Rebuilding the GOP

My father had just got home on June 15, 2015, and I had been working on starting a College Republicans chapter at Southeast Missouri State University. “Donald Trump announced he’s running for president,” he said. My response was a half-hearted laugh, knowing his candidacy would be a joke and last until August or so. After all, I was expecting Wisconsin Governor Scott Walker to runaway with the lead.

Now, more than a year later, Donald Trump is the Republican Party nominee. Riding on a platform of anger and indignant jingoism, Trump won just enough states by plurality to put him in frontrunner status. By the time a non-Trump alternative emerged, the delegate count was already determined.

Even after the GOP convention, Trump maintains one of the largest unfavorable ratings of any modern general election candidate. In the primaries, he often brought up the polls, something he doesn’t do anymore– probably because he’s losing most of them. It’s bad enough that even my home state of Missouri is at play, even though the state is more Republican leaning than ever before.

The worst part is the image Trump has created for the GOP. In a year that our party could have won by a landslide, Trump has deeply damaged Republican credibility. By subscribing to a mentality of anger and insult instead of a steadfast hold to small government and personal liberties, Donald Trump has led the party astray. In a year when the American people needed positivity and policy, Trump has offered fury and resentment.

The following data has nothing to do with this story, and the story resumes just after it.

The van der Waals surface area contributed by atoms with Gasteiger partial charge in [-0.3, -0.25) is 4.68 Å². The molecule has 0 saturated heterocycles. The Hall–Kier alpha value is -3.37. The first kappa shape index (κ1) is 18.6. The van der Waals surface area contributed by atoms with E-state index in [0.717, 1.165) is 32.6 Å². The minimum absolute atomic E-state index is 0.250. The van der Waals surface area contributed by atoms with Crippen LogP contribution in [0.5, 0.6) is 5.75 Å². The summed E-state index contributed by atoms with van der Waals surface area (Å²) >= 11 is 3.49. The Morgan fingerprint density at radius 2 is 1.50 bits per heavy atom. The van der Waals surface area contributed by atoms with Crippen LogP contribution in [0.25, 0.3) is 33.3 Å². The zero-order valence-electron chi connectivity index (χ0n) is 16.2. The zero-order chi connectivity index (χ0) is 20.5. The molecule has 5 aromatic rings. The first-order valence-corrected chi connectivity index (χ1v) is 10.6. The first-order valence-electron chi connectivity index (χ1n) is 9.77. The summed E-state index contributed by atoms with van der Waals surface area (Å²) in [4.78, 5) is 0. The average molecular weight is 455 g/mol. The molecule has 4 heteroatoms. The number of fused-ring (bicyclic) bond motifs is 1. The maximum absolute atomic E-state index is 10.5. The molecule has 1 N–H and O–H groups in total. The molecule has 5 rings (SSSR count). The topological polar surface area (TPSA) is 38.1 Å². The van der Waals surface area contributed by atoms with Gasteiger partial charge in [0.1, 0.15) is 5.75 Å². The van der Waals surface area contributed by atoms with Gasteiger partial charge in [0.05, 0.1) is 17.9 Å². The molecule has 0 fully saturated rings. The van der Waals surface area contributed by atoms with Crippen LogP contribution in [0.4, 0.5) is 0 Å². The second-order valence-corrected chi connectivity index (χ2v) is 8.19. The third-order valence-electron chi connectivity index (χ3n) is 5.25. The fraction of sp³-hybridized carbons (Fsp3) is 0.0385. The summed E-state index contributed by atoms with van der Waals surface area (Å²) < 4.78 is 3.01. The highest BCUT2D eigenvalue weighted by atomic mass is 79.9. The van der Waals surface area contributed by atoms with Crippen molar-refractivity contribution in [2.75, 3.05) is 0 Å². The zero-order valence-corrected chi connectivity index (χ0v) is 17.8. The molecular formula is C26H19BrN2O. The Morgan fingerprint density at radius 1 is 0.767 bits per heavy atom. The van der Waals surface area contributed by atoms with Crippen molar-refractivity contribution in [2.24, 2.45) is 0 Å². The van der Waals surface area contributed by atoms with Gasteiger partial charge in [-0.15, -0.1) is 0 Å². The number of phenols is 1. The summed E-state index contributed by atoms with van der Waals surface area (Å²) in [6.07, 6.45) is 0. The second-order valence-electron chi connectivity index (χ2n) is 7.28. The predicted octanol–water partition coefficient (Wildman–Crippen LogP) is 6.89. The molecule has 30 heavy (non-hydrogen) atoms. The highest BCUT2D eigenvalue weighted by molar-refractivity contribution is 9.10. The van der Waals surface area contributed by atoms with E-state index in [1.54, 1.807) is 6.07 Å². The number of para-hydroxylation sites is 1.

There are countless reasons to support Donald Trump over Hillary Clinton, and as much as he is a flawed candidate, she is even worse. The question is not whether you should or should not vote for Trump in November, but rather where the Conservative movement and the Republican Party go after November 8th, 2016.

We have a choice between building walls and attempting to deport 12 million people, or encouraging Americans from all walks of life to take pride in our truly great country. We have a choice of using anger to support a protectionist, costly trade policy, or we can free people with free markets. Ultimately we have the path of Trump and anger, or we can revisit and rebuild off of the likes of Lincoln and Reagan.

When November comes, the Republican Party is likely going to be prepared to write yet another autopsy report. Instead of blaming and having a trade policy to punish China and foreign entities, we need to move to a position of reforming our regulatory state to encourage small business to stay here and larger businesses to come back here. Instead of playing around the tax code, we can propose closing loopholes and work on reducing the middle and lower-income tax burden. Instead of supporting the status quo of expecting a government shut down every few years, we can slash spending and reform social welfare programs to give people a hand and ensure generations to come will not be shackled to debt.

It’s time we seriously take our compassionate conservatism to the urban communities so that they understand our reforms, beliefs, and values work. We have to come together as a united Republican Party.

Anger that has fueled the likes Donald Trump and Paul Nehlen is understandable, but this is not the future of the Grand Old Party. The examples of Senators Ben Sasse and Marco Rubio, Governors Nikki Haley and Scott Walker, and individuals like Carly Fiorina and Matt Pinnell are the new faces of the Republican Party.

The Conservative movement is a car and we are the driver. Overall, the cracked pavement of an election season will not dictate our road to a brighter and better tomorrow. It’s just our job to drive responsibly enough to keep our movement going.

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One thought on “Rebuilding the GOP

  1. A platform of anger? You lost me right there. I wasn’t for Trump until a week before the convention, and I never thought his campaign was one of anger. It’s an exciting one, and it’s getting more exciting by the day.

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